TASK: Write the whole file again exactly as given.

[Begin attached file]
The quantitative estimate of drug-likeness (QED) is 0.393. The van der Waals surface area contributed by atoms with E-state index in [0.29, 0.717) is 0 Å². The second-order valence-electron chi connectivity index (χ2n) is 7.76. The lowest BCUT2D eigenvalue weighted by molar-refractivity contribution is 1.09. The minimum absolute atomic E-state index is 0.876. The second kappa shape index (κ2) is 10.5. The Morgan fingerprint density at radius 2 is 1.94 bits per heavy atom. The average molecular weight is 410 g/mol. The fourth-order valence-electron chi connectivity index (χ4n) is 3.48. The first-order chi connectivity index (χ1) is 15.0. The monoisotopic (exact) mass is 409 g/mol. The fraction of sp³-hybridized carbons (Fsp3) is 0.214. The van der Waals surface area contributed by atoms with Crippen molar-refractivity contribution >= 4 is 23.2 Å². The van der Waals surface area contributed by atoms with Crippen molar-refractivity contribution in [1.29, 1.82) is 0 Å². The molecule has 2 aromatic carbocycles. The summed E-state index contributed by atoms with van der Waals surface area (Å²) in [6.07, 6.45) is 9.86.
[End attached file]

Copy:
The quantitative estimate of drug-likeness (QED) is 0.393. The van der Waals surface area contributed by atoms with E-state index in [0.29, 0.717) is 0 Å². The second-order valence-electron chi connectivity index (χ2n) is 7.76. The lowest BCUT2D eigenvalue weighted by molar-refractivity contribution is 1.09. The minimum absolute atomic E-state index is 0.876. The second kappa shape index (κ2) is 10.5. The Morgan fingerprint density at radius 2 is 1.94 bits per heavy atom. The average molecular weight is 410 g/mol. The fourth-order valence-electron chi connectivity index (χ4n) is 3.48. The first-order chi connectivity index (χ1) is 15.0. The monoisotopic (exact) mass is 409 g/mol. The fraction of sp³-hybridized carbons (Fsp3) is 0.214. The van der Waals surface area contributed by atoms with Crippen molar-refractivity contribution >= 4 is 23.2 Å². The van der Waals surface area contributed by atoms with Crippen molar-refractivity contribution in [1.29, 1.82) is 0 Å². The molecule has 2 aromatic carbocycles. The summed E-state index contributed by atoms with van der Waals surface area (Å²) in [6.07, 6.45) is 9.86.